Colchicine

Pronunciation

Pronunciation: KOL-chi-seen
Class: Agent for gout

Trade Names

Colchicine
- Tablets 0.6 mg

Colcrys
- Tablets 0.6 mg

Colchicine-Odan (Canada)

Pharmacology

The exact mechanism of action of colchicine in gout is not completely known, but it involves a reduction in lactic acid production by leukocytes, which results in a decrease in uric acid deposition, and a reduction in phagocytosis, with abatement of the inflammatory response. In familial Mediterranean fever, colchicine may interfere with the intracellular assembly of the inflammasome complex present in neutrophils and monocytes that mediates activation of interleukin-1beta. Colchicine disrupts cytoskeletal functions through inhibition of beta-tubulin polymerization into microtubules, and consequently prevents the activation, degranulation, and migration of neutrophils.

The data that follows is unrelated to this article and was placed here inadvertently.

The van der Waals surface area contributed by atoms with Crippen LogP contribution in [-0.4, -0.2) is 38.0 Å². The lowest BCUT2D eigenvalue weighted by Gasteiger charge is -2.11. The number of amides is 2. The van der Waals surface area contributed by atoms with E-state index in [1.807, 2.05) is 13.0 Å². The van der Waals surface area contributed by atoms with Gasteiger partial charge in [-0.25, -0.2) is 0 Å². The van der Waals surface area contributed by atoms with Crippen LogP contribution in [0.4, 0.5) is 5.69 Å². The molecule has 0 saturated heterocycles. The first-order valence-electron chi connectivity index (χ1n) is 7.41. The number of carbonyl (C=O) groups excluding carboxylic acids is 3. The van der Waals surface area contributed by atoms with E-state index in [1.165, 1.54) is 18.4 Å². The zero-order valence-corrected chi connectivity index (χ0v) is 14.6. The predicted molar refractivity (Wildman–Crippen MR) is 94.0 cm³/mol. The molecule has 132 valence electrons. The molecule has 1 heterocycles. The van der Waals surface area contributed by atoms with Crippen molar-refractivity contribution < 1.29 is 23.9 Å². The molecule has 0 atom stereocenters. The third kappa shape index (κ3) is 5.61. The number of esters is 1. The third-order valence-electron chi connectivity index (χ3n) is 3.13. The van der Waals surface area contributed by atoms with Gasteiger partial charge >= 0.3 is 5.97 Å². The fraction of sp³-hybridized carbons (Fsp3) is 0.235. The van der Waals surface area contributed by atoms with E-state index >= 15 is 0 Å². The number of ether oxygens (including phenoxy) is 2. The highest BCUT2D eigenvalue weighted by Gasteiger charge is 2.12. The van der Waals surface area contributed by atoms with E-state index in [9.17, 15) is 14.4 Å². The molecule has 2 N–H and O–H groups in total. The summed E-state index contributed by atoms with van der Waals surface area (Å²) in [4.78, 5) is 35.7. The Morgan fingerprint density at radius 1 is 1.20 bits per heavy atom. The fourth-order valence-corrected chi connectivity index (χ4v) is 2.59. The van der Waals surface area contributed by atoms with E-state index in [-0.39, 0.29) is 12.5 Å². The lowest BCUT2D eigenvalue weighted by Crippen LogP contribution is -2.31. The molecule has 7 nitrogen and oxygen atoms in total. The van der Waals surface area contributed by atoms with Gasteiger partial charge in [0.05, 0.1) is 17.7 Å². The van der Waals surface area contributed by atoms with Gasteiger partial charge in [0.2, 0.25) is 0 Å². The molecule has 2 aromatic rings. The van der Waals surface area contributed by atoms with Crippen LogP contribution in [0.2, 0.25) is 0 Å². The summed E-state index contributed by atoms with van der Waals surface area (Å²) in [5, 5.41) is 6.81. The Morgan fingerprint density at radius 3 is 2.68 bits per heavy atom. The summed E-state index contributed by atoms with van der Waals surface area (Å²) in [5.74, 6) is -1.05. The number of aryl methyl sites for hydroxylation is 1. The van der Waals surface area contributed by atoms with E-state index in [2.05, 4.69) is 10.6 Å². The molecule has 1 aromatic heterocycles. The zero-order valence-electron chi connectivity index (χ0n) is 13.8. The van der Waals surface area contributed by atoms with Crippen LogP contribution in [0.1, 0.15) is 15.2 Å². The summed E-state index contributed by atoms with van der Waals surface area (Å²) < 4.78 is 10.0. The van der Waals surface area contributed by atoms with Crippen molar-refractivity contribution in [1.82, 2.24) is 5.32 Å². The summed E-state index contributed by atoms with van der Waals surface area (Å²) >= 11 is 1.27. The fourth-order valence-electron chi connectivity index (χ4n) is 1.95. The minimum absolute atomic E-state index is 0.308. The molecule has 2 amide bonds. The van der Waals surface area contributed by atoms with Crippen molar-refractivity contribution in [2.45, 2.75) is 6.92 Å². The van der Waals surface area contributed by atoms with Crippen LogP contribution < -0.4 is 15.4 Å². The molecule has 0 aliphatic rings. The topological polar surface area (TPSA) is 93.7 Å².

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Pharmacokinetics

Absorption

Rapidly absorbed. T max is 1 to 2 h and mean C max is 2.5 ng/mL (single dose). Absolute bioavailability is approximately 45%. Administration with food has no effect on the rate of absorption, but decreases the extent of absorption by 15%.

Distribution

Large amounts present in bile and intestinal secretions. High concentrations also found in kidney, liver, and spleen. Approximately 39% protein bound. Vd is 5 to 8 L/kg.

Metabolism

Demethylated to 2 primary metabolites by CYP3A4.

Elimination

Mean elimination half-life is 26.6 to 31.2 h. Excreted via enterohepatic recirculation and biliary routes; 40% to 60% excreted unchanged in urine.

Special Populations

Renal Function Impairment

Patients with ESRD had 75% lower Cl and prolonged elimination half-life.

Hepatic Function Impairment

Cl is significantly reduced and plasma half-life prolonged in patients with mild to moderate cirrhosis.

Elderly

Mean peak plasma levels and AUC were 2 times higher in elderly patients; however, this may be caused by decreased renal function.

Children

Pharmacokinetics not evaluated.

Gender

No differences in pharmacokinetics between men and women.